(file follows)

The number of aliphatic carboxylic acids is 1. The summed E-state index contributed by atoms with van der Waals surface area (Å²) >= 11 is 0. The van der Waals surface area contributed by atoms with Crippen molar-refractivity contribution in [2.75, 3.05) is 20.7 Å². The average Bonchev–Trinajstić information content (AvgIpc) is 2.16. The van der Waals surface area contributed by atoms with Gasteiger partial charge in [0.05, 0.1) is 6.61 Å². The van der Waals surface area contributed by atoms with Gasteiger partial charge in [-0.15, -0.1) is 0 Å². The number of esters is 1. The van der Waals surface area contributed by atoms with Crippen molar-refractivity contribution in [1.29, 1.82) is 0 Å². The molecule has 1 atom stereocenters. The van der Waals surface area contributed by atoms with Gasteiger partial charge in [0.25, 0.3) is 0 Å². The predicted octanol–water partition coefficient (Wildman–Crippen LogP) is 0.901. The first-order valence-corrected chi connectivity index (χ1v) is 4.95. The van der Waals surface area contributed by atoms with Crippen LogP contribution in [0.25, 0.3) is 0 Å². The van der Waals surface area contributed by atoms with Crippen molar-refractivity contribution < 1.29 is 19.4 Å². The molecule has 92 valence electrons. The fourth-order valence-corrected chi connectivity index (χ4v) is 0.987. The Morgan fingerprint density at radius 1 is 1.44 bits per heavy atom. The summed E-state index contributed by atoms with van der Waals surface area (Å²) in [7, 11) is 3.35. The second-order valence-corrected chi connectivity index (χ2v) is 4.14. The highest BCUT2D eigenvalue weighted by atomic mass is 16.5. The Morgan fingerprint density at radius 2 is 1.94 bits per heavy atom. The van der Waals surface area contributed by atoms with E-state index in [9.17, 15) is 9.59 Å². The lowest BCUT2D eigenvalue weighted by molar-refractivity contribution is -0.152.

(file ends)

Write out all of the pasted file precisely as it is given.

The number of aliphatic carboxylic acids is 1. The summed E-state index contributed by atoms with van der Waals surface area (Å²) >= 11 is 0. The van der Waals surface area contributed by atoms with Crippen molar-refractivity contribution in [2.75, 3.05) is 20.7 Å². The average Bonchev–Trinajstić information content (AvgIpc) is 2.16. The van der Waals surface area contributed by atoms with Gasteiger partial charge in [0.05, 0.1) is 6.61 Å². The van der Waals surface area contributed by atoms with Gasteiger partial charge in [-0.15, -0.1) is 0 Å². The number of esters is 1. The van der Waals surface area contributed by atoms with Crippen molar-refractivity contribution in [1.29, 1.82) is 0 Å². The molecule has 1 atom stereocenters. The van der Waals surface area contributed by atoms with Gasteiger partial charge in [0.25, 0.3) is 0 Å². The predicted octanol–water partition coefficient (Wildman–Crippen LogP) is 0.901. The first-order valence-corrected chi connectivity index (χ1v) is 4.95. The van der Waals surface area contributed by atoms with Crippen LogP contribution in [0.25, 0.3) is 0 Å². The van der Waals surface area contributed by atoms with Crippen molar-refractivity contribution < 1.29 is 19.4 Å². The molecule has 92 valence electrons. The fourth-order valence-corrected chi connectivity index (χ4v) is 0.987. The Morgan fingerprint density at radius 1 is 1.44 bits per heavy atom. The summed E-state index contributed by atoms with van der Waals surface area (Å²) in [7, 11) is 3.35. The second-order valence-corrected chi connectivity index (χ2v) is 4.14. The highest BCUT2D eigenvalue weighted by atomic mass is 16.5. The Morgan fingerprint density at radius 2 is 1.94 bits per heavy atom. The van der Waals surface area contributed by atoms with E-state index in [9.17, 15) is 9.59 Å². The lowest BCUT2D eigenvalue weighted by molar-refractivity contribution is -0.152.